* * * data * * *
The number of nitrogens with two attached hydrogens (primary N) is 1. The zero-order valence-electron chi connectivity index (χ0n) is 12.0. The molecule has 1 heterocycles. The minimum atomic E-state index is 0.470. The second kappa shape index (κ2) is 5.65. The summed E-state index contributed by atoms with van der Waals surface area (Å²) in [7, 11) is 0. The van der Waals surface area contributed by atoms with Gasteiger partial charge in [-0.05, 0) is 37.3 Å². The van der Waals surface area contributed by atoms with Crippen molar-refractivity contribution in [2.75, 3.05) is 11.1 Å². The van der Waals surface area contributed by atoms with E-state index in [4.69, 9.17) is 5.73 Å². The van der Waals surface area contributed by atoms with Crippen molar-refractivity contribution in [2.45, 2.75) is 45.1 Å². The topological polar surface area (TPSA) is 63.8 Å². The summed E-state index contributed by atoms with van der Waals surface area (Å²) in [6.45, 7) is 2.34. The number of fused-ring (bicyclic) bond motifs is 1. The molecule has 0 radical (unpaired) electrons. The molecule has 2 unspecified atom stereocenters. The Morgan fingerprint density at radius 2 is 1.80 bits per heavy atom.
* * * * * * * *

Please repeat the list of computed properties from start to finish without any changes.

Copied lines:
The number of nitrogens with two attached hydrogens (primary N) is 1. The zero-order valence-electron chi connectivity index (χ0n) is 12.0. The molecule has 1 heterocycles. The minimum atomic E-state index is 0.470. The second kappa shape index (κ2) is 5.65. The summed E-state index contributed by atoms with van der Waals surface area (Å²) in [7, 11) is 0. The van der Waals surface area contributed by atoms with Gasteiger partial charge in [-0.05, 0) is 37.3 Å². The van der Waals surface area contributed by atoms with Crippen molar-refractivity contribution in [2.75, 3.05) is 11.1 Å². The van der Waals surface area contributed by atoms with E-state index in [4.69, 9.17) is 5.73 Å². The van der Waals surface area contributed by atoms with Crippen molar-refractivity contribution in [2.45, 2.75) is 45.1 Å². The topological polar surface area (TPSA) is 63.8 Å². The summed E-state index contributed by atoms with van der Waals surface area (Å²) in [6.45, 7) is 2.34. The number of fused-ring (bicyclic) bond motifs is 1. The molecule has 0 radical (unpaired) electrons. The molecule has 2 unspecified atom stereocenters. The Morgan fingerprint density at radius 2 is 1.80 bits per heavy atom.